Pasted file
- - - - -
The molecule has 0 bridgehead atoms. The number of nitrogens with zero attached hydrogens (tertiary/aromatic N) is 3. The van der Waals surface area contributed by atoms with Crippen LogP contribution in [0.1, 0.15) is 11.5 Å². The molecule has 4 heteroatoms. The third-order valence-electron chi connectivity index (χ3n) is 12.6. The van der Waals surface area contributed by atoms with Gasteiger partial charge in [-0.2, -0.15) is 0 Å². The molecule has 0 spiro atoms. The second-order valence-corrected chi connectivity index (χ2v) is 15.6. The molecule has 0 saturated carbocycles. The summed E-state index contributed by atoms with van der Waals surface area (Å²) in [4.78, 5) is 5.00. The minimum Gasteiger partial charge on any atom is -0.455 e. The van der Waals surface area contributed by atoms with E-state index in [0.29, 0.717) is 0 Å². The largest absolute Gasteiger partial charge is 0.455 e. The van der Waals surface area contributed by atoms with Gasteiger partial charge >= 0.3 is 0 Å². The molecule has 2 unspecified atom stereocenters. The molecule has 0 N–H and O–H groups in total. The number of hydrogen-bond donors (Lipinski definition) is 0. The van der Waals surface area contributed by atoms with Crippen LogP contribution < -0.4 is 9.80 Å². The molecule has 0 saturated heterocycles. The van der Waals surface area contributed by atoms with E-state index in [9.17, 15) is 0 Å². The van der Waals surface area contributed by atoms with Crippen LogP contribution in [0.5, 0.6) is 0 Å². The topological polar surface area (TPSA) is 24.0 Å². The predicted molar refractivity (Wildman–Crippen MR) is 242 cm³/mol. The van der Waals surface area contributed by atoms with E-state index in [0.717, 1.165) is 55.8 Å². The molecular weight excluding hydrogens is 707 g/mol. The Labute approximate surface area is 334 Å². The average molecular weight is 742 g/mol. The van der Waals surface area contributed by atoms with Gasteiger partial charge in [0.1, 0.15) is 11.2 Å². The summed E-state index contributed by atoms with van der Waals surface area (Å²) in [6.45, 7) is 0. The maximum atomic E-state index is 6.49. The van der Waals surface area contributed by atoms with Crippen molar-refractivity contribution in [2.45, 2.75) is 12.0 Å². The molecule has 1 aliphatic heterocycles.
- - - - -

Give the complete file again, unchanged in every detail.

The molecule has 0 bridgehead atoms. The number of nitrogens with zero attached hydrogens (tertiary/aromatic N) is 3. The van der Waals surface area contributed by atoms with Crippen LogP contribution in [0.1, 0.15) is 11.5 Å². The molecule has 4 heteroatoms. The third-order valence-electron chi connectivity index (χ3n) is 12.6. The van der Waals surface area contributed by atoms with Gasteiger partial charge in [-0.2, -0.15) is 0 Å². The molecule has 0 spiro atoms. The second-order valence-corrected chi connectivity index (χ2v) is 15.6. The molecule has 0 saturated carbocycles. The summed E-state index contributed by atoms with van der Waals surface area (Å²) in [4.78, 5) is 5.00. The minimum Gasteiger partial charge on any atom is -0.455 e. The van der Waals surface area contributed by atoms with E-state index in [0.29, 0.717) is 0 Å². The largest absolute Gasteiger partial charge is 0.455 e. The van der Waals surface area contributed by atoms with Gasteiger partial charge >= 0.3 is 0 Å². The molecule has 2 unspecified atom stereocenters. The molecule has 0 N–H and O–H groups in total. The number of hydrogen-bond donors (Lipinski definition) is 0. The van der Waals surface area contributed by atoms with Crippen LogP contribution < -0.4 is 9.80 Å². The molecule has 0 saturated heterocycles. The van der Waals surface area contributed by atoms with E-state index in [9.17, 15) is 0 Å². The van der Waals surface area contributed by atoms with Crippen LogP contribution in [0.5, 0.6) is 0 Å². The topological polar surface area (TPSA) is 24.0 Å². The predicted molar refractivity (Wildman–Crippen MR) is 242 cm³/mol. The van der Waals surface area contributed by atoms with E-state index in [0.717, 1.165) is 55.8 Å². The molecular weight excluding hydrogens is 707 g/mol. The Labute approximate surface area is 334 Å². The average molecular weight is 742 g/mol. The van der Waals surface area contributed by atoms with Gasteiger partial charge in [0.1, 0.15) is 11.2 Å². The summed E-state index contributed by atoms with van der Waals surface area (Å²) in [6.45, 7) is 0. The maximum atomic E-state index is 6.49. The van der Waals surface area contributed by atoms with Crippen molar-refractivity contribution in [2.45, 2.75) is 12.0 Å². The molecule has 1 aliphatic heterocycles.